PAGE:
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Freezer floor

A leak shouldn't occur for many years (?)

I'm more concerned with performance, both as a condenser and as a frost guard. We have an air cooled on site currently and would keep it as a backup.

The load, IIRC, is about 20,000 BTUH.

Comments

  • Tony_8
    Tony_8 Member Posts: 608
    As a condenser

    I have a customer who bought a walk-in w/o a floor and set it up on a concrete floor in a garage.

    As you can imagine, 5 years later, the floor has heaved about 9 inches.

    His plan is to shut down in September and break out the floor and insulate w/ blue board, then re-pour.

    I think we should run bare copper tubing under the insulation and use it as a condenser, at the same time keeping the hoar frost from forming. The freezer is 16X24x8 feet and is kept at 10F for bagged ice storage (palletized). Where can I find a chart with the amount of tubing needed for a given HP and refrigerant ?

    TIA,

    Tony
  • Tony_8
    Tony_8 Member Posts: 608
    Anybody ?

  • don_144
    don_144 Member Posts: 27
    Hello Tony

    I would shy away from that idea,just the issue alone of having enough velocity to get the oil back to the compressor
    scare me.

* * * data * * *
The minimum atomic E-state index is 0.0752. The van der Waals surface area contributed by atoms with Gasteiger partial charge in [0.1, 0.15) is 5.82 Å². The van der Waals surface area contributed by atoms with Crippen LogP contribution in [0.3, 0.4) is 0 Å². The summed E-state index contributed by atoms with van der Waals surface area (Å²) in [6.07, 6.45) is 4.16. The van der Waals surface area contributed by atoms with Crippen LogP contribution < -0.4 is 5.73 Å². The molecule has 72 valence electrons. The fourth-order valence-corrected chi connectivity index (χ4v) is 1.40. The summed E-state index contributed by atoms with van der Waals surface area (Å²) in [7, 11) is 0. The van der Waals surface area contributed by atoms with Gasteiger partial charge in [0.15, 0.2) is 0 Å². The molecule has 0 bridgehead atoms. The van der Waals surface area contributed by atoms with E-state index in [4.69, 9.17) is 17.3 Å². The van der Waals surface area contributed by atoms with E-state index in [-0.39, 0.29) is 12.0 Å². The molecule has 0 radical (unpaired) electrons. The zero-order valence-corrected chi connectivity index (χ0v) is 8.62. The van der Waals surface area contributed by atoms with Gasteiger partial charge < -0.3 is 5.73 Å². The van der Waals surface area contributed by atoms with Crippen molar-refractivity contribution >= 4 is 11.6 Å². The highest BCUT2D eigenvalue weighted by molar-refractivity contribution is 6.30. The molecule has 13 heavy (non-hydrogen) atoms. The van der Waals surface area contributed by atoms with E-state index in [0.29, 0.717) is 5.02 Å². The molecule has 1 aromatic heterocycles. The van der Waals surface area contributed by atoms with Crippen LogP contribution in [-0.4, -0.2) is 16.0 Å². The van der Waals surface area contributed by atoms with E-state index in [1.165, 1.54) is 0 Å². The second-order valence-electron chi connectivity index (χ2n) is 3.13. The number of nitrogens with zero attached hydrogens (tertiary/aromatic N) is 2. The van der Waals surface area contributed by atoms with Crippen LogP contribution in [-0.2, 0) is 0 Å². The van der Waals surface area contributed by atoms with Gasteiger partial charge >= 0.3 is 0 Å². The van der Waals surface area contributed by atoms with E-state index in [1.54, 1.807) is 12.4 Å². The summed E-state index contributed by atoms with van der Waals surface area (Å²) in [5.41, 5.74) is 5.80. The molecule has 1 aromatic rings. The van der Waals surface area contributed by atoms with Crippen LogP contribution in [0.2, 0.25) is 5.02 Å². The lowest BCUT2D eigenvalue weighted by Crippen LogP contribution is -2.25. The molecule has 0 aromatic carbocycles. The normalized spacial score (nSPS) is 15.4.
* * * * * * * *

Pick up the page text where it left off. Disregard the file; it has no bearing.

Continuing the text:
This hoar of ice you speak of..has me thinking your defrost
    cycle is to long.I've seen this in many of freezer where the humidity is put back from being evaporated off the air coil,not to mention people standing in the door way all day.

  • Empire_2
    Empire_2 Member Posts: 2,343
    Tony

    In my opinion, the ref piping that is under the ground being used as a condenser will not dissepate the heat created by the compressor. Even if you are below the freeze line your head pressure will climb. Another thought...At lower ambient temps, not good to have lo discharge temps and pressures.
  • Empire_2
    Empire_2 Member Posts: 2,343
    Tony

    In my opinion, the ref piping that is under the ground being used as a condenser will not dissepate the heat created by the compressor. Even if you are below the freeze line your head pressure will climb. Another thought...At lower ambient temps, not good to have lo discharge temps and pressures.
  • Tony_8
    Tony_8 Member Posts: 608
    the hoar frost

    is under the floor. It's present because the freezer is on 24/7 for 5+ years. I've read, somewhere in the past, of heaters under the floors of refrigerated warehouses. I thought, maybe, with a small load like this that my idea might fly.
  • Tony_8
    Tony_8 Member Posts: 608
    I figured

    the earth under the floor wouldn't be more than 50F and should take the heat well enough. A head pressure control would be appropriate. My concern is will it be enough heat to keep the frost from forming ?
  • Eugene Silberstein
    Eugene Silberstein Member Posts: 1,380
    My concern...

    Although in theory, your idea sounds like it will fly, there are a number of things you need to consider. The first being that there are no charts or tables that will provide you with the number of feet of tubing you would need to run to reject the system heat at a given horsepower and a given refrigerant.